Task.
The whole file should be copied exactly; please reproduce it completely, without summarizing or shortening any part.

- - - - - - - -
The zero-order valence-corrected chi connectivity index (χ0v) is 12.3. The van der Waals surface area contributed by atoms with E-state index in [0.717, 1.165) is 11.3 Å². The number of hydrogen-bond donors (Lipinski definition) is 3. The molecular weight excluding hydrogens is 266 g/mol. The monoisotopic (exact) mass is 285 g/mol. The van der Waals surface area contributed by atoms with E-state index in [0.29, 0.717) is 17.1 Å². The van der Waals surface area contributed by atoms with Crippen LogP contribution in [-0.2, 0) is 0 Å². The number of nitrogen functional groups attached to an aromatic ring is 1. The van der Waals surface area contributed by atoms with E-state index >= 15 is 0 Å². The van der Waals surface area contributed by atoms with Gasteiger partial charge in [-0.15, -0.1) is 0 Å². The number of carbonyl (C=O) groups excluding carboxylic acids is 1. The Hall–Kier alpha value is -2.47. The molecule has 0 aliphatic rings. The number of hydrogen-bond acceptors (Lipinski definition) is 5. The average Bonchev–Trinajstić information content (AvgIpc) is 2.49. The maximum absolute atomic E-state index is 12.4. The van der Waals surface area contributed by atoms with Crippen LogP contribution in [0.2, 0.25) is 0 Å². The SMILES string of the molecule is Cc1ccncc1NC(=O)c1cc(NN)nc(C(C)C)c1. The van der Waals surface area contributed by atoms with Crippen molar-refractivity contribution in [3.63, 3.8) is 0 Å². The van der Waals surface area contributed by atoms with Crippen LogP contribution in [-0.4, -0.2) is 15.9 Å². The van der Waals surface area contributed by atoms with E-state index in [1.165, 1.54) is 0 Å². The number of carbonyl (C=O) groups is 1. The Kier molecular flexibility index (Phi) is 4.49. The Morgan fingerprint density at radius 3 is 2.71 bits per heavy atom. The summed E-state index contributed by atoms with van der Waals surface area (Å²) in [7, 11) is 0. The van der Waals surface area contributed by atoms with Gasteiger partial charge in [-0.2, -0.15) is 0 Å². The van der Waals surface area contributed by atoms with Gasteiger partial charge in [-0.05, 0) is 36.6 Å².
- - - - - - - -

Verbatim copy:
The zero-order valence-corrected chi connectivity index (χ0v) is 12.3. The van der Waals surface area contributed by atoms with E-state index in [0.717, 1.165) is 11.3 Å². The number of hydrogen-bond donors (Lipinski definition) is 3. The molecular weight excluding hydrogens is 266 g/mol. The monoisotopic (exact) mass is 285 g/mol. The van der Waals surface area contributed by atoms with E-state index in [0.29, 0.717) is 17.1 Å². The van der Waals surface area contributed by atoms with Crippen LogP contribution in [-0.2, 0) is 0 Å². The number of nitrogen functional groups attached to an aromatic ring is 1. The van der Waals surface area contributed by atoms with E-state index >= 15 is 0 Å². The van der Waals surface area contributed by atoms with Gasteiger partial charge in [-0.15, -0.1) is 0 Å². The number of carbonyl (C=O) groups excluding carboxylic acids is 1. The Hall–Kier alpha value is -2.47. The molecule has 0 aliphatic rings. The number of hydrogen-bond acceptors (Lipinski definition) is 5. The average Bonchev–Trinajstić information content (AvgIpc) is 2.49. The maximum absolute atomic E-state index is 12.4. The van der Waals surface area contributed by atoms with Crippen LogP contribution in [0.2, 0.25) is 0 Å². The SMILES string of the molecule is Cc1ccncc1NC(=O)c1cc(NN)nc(C(C)C)c1. The van der Waals surface area contributed by atoms with Crippen molar-refractivity contribution in [3.63, 3.8) is 0 Å². The van der Waals surface area contributed by atoms with Crippen LogP contribution in [-0.4, -0.2) is 15.9 Å². The van der Waals surface area contributed by atoms with E-state index in [1.165, 1.54) is 0 Å². The number of carbonyl (C=O) groups is 1. The Kier molecular flexibility index (Phi) is 4.49. The Morgan fingerprint density at radius 3 is 2.71 bits per heavy atom. The summed E-state index contributed by atoms with van der Waals surface area (Å²) in [7, 11) is 0. The van der Waals surface area contributed by atoms with Gasteiger partial charge in [-0.2, -0.15) is 0 Å². The van der Waals surface area contributed by atoms with Gasteiger partial charge in [-0.05, 0) is 36.6 Å².